Wednesday, July 30, 2014

Detroit 2014 IV (7/30/2014)

Wednesday, July 30, 2014
We checked out of the hotel and picked up Laura to drive to BASF offices in Southfield, MI. From there I continued to the Detroit Zoo (1928) in Royal Oak.
Bird House (1930)
Wildlife Fine Art Gallery
Bullet Elephant (1995) by Mary Engel
Cossypha niveicapilla/Snowy-headed Robin Chat
Lontra canadensis/North American River Otters
Holden Reptile Conservation Center with
Flying Pterodactyls by Marshall Fredericks
This python is making his own bridge
Gyps rueppellii/Rüppell’s Griffon Vulture
Camelus bactrianus/Bactrian Camel family
Equus ferus przewalskii/Przewalski's Horses
with lots of flowers
Ailurus fulgens/Red Panda hiding in a tree
Panthera tigris/Tiger napping
Macaca fuscata/Snow Monkey
Split log fencing
I heard numerous parents telling their children to get off the fences and wondered how long these fences could hold up. Then I saw volunteers building new fencing.
No one is going to climb on these fences
Volunteers build a fence
Pavo sp/Peahen & chick
The giraffe enclosure
Cynomys ludovicianus/Black-tailed Prairie Dog exhibit
Cervus elaphus/North American Elk
with Christmas ornament?
Arctic Ring of Life
Inuit inukshuk/cairn
Concrete snow in the Arctic Ring of Life
Carousel (2011)
Part of the Horace Rackham Memorial Fountain (1939)
by sculptor Corrado Parducci
Horace Rackham Memorial Fountain
named for the first president of the Zoological Commission
After the zoo, I went to the National Shrine of the Little Flower (1931-1936), also located in Royal Oak, MI.
Stations of the Cross Garden
Crucifixion Tower in Art Deco style
Two weeks after the first Church of the Little Flower was built in 1926, the Ku Klux Klan burned a cross out front. The tower represents a cross they could not burn.
Church (and tower designed by architect Henry J McGill)
The church is made with granite and limestone
interspersed with stone blocks from the American states and territories
It was time to pick up Kent and Laura, drop Laura off at the airport, and head home.

Tuesday, July 29, 2014

Detroit 2014 III (7/29/2014)

Tuesday, July 29, 2014
The Motown Museum was open today.
Hitsville, USA is the nickname of the house with the recording studio
at 2648 W Grand Boulevard
Berry Gordy, Jr started his own music recording company, named Tamla, in 1959, and changed it to Motown in 1960. The recording studio is still in the attached garage and an apartment used by Gordy is on the second floor.
In 1961 the house next door on the right (2644/2646) was purchased as home for the Jobete Publishing Company that published all the music. Now the Motown Museum is located here.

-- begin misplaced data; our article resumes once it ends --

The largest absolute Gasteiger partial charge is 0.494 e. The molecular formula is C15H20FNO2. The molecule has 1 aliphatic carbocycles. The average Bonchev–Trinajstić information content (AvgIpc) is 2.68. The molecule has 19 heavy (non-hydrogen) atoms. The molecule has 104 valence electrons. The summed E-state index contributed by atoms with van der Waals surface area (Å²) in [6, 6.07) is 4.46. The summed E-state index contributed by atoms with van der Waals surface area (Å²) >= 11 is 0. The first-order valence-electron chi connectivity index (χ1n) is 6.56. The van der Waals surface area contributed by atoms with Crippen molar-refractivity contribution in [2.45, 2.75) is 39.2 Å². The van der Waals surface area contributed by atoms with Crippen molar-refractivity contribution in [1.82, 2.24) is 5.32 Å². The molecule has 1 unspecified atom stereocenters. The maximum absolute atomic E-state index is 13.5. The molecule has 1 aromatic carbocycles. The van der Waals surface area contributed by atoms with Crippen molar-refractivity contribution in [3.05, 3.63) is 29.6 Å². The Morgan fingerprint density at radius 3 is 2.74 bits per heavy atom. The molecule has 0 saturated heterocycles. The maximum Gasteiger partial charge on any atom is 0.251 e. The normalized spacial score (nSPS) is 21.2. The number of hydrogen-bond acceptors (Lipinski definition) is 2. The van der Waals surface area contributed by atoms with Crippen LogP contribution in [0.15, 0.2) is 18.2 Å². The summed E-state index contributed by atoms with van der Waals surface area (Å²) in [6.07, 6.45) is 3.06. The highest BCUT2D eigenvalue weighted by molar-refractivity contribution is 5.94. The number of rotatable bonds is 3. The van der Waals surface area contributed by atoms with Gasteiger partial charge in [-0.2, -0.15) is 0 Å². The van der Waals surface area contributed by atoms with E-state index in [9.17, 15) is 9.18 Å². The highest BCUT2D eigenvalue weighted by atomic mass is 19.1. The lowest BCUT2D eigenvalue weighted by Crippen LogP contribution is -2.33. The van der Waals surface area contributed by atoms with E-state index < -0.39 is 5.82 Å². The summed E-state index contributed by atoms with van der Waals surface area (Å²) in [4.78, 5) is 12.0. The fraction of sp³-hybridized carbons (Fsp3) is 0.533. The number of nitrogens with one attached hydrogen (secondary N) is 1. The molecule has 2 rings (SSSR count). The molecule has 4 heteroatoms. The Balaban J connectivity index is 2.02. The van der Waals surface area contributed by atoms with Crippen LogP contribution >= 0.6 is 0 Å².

The next year the house on the left (2650) was bought to be used as offices. That house no longer exists, having burned in 1971. Also purchased in 1962 was the house at 2652/2654 for administration.
2656 W Grand Boulevard was bought in 1965
for the finance department
4657 W Grand Boulevard was purchased early in 1966
for artist development
2662/2664 and 2666/2668 W Grand Boulevard were bought in 1966
for sales and marketing
2670 W Grand Boulevard was also purchased in 1966
for ITMI (International Talent Management Incorporated)
David Whitney, Jr House aka The Whitney (1890-1894)
David Whitney, Jr was a lumber baron, who had the house designed by architect Gordon W. Lloyd in Romanesque Revival style. It is now a restaurant and event location. The Whitney was listed on the National Register of Historic Places in 1972.
Charles H Wright Museum of African American History (1997)
by architect Harold R Varner
Michigan Science Center (1978)
designed by architect William Kessler, with multiple additions
Suddenly I heard sirens, and police cars blocked traffic on Woodward Avenue, to allow parade floats to go by.
Christmas-themed float?
Maccabees Building aka Wayne Tower (1926-1927)
in Art Deco style with Romanesque details
Maccabees Building portal, the building was listed
on the National Register of Historic Places in 1983
Detroit Public Library (1921)
designed by Cass Gilbert in early Italian Renaissance style
and funded by Andrew Carnegie
Detroit Historical Museum (1951)
Detroit Institute of Arts (1923-1927)
designed by architect Paul Philippe Cret
in Beaux Arts-Italian Renaissance style
The Thinker (1904) by Auguste Rodin
(this Thinker is whole!)
The Wedding Dance (1566) by Pieter Bruegel the Elder
In 1932, Diego Rivera was commissioned to paint frescos on the courtyard walls, which he titled "Detroit Industry, or Man and Machine." The courtyard was then roofed over.
Diego fresco on west wall
East wall
Access to Rivera Court
Self-portrait with Straw Hat (1887) by Vincent van Gogh
Self-portrait of a Collagist (1989) by Benny Andrews
Sexton (from Triple Point of Water) (2004-2005)
by Sarah Sze
Self-portrait (1967) Andy Warhol
Stack (1969) by Donald Judd
(Cleveland Museum of Art has a green stack, too!)
Cycles (c. 1965) by Norval Morriseau (Ojibwa)
Returning to the car, I passed the Scarab Club.
Scarab Club (1928) by Lancelot Sukert
in Northern Renaissance Revival style,
the logo above the door is done in Pewabic tiles
Steam is leaking all over downtown
Back at the hotel in Dearborn, a view of the Detroit skyline:

Detroit skyline from the concierge lounge of The Henry hotel
This evening we drove downtown with one of Kent's colleagues, Laura, to see a Detroit Tigers MLB game.
There are tigers crawling all over Comerica Park (2000)
Tiger with a baseball in his fangs
Aha! The floats are part of tonight's game's theme of Christmas in July
Headed to Cheli's Chili Bar for dinner
Wow! Chris Chelios himself was at his restaurant
Left-center field concourse with statues of players
whose numbers were retired (Ty Cobb played before players wore numbers)
Comerica Park after removal of the infield tarp
A busy day for everyone!
Next: Detroit 2014 IV.